These Birds Didn’t Have Chlamydia or West Nile. But they are still


The vast majority of diseased birds admitted to clinics and rehabilitation centers died. All the birds came to City Wildlife with symptoms so severe that they died within days or their illness had developed to the point where they had to be euthanized. Dr. “It has been an emotionally exhausting experience, being able to do nothing but ease the pain of these birds,” Chooljian wrote in an email.

Recently, the Arlington Animal Welfare Association in Virginia was also flooded with sick birds not responding to medication. “I’ve never lost so many birds before,” said Jennifer Toussaint, the league’s chief animal control officer. Concerned that the disease could be transmitted to other birds, both City Wildlife and the Arlington Animal Welfare Association now recommend that the birds be left to feed.

Although the cause of the disease officially remains a mystery, people have put forward a number of theories. On the Internet, your favorite criminal Brood X, periodic cicadas Having spent the last 17 years underground, but boiling this year, Singing masses, around the time of avian disease outbreak. While many cicadas’ long-awaited bacchanalia went off without a hitch, others fell prey to a zombification. White Mushroom, some have speculation may be the cause of the disease.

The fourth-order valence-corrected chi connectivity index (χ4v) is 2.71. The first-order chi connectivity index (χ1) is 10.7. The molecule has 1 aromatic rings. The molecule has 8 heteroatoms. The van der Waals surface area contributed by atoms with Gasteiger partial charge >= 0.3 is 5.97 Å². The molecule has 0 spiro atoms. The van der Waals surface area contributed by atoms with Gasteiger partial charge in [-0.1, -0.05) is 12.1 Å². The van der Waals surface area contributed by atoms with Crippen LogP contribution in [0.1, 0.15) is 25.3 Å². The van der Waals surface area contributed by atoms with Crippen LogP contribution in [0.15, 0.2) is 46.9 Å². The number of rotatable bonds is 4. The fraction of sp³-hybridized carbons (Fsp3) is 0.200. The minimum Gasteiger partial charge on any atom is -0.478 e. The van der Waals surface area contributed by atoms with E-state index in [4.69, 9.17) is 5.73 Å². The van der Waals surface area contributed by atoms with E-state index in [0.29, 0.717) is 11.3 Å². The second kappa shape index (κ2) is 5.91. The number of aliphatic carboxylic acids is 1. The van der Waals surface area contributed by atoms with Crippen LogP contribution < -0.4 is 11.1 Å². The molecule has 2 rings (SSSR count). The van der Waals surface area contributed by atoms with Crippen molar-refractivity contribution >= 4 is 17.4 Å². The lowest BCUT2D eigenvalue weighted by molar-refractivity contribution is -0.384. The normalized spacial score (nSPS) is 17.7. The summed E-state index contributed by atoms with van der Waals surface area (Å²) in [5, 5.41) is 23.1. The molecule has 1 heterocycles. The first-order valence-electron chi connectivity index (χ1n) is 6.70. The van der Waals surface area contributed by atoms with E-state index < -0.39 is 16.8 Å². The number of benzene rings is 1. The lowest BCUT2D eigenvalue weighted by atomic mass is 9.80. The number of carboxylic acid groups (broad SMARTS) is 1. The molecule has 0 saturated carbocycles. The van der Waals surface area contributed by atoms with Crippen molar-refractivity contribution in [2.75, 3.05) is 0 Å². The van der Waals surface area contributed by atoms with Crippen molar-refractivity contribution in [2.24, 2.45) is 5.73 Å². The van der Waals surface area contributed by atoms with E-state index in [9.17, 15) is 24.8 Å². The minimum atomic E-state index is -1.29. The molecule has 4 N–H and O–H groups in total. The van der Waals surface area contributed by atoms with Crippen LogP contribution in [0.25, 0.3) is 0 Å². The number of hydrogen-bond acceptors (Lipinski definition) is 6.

Dr. According to Chooljian, the eye symptoms were initially similar to those associated with mycoplasma conjunctivitis disease, also called finch eye disease. But the sick birds did not respond to the clinic’s usual treatments for house finch eye disease, and this did not cause neurological symptoms, he added.

“Who knows at this point,” said Dr. Casey added that he didn’t want to rule out anything, but was skeptical of the cicada hypothesis. “Overall, most of us tend to have a nascent bacterial infection,” he added, pointing to eye lesions similar to conjunctivitis caused by bacteria.

Dr. According to Casey, full results from the diagnostic lab may not come for another few weeks. Dead birds, eyeballs and flesh were subjected to a series of molecular tests for fungi, parasites and bacteria. However, he added that the possibility of all these tests being inconclusive still exists, adding that the diagnostic lab is keeping a handful of corpses for retrospective testing for years to come.


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